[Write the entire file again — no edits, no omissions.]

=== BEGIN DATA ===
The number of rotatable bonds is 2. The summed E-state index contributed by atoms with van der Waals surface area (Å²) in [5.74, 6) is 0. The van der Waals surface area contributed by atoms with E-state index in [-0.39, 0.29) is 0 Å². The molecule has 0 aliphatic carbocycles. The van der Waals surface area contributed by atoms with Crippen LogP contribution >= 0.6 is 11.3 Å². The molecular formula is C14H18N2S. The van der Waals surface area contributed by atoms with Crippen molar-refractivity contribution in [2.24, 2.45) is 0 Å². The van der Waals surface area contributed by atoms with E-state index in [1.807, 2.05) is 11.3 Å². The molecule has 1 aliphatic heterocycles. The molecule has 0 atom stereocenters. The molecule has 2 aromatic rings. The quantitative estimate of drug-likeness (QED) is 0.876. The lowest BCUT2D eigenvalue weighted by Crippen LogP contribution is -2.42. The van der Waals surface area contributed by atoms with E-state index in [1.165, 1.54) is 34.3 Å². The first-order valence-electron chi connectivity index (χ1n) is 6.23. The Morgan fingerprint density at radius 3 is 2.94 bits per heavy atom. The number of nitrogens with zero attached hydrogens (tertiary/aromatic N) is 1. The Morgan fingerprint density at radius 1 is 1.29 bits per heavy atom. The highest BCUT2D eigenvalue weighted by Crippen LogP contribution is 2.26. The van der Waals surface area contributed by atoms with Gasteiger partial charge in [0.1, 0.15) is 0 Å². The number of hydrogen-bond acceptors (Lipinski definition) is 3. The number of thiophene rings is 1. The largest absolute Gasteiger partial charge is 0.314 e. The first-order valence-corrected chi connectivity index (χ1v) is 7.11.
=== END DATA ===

The number of rotatable bonds is 2. The summed E-state index contributed by atoms with van der Waals surface area (Å²) in [5.74, 6) is 0. The van der Waals surface area contributed by atoms with E-state index in [-0.39, 0.29) is 0 Å². The molecule has 0 aliphatic carbocycles. The van der Waals surface area contributed by atoms with Crippen LogP contribution >= 0.6 is 11.3 Å². The molecular formula is C14H18N2S. The van der Waals surface area contributed by atoms with Crippen molar-refractivity contribution in [2.24, 2.45) is 0 Å². The van der Waals surface area contributed by atoms with E-state index in [1.807, 2.05) is 11.3 Å². The molecule has 1 aliphatic heterocycles. The molecule has 0 atom stereocenters. The molecule has 2 aromatic rings. The quantitative estimate of drug-likeness (QED) is 0.876. The lowest BCUT2D eigenvalue weighted by Crippen LogP contribution is -2.42. The van der Waals surface area contributed by atoms with E-state index in [1.165, 1.54) is 34.3 Å². The first-order valence-electron chi connectivity index (χ1n) is 6.23. The Morgan fingerprint density at radius 3 is 2.94 bits per heavy atom. The number of nitrogens with zero attached hydrogens (tertiary/aromatic N) is 1. The Morgan fingerprint density at radius 1 is 1.29 bits per heavy atom. The highest BCUT2D eigenvalue weighted by Crippen LogP contribution is 2.26. The van der Waals surface area contributed by atoms with Gasteiger partial charge in [0.1, 0.15) is 0 Å². The number of hydrogen-bond acceptors (Lipinski definition) is 3. The number of thiophene rings is 1. The largest absolute Gasteiger partial charge is 0.314 e. The first-order valence-corrected chi connectivity index (χ1v) is 7.11.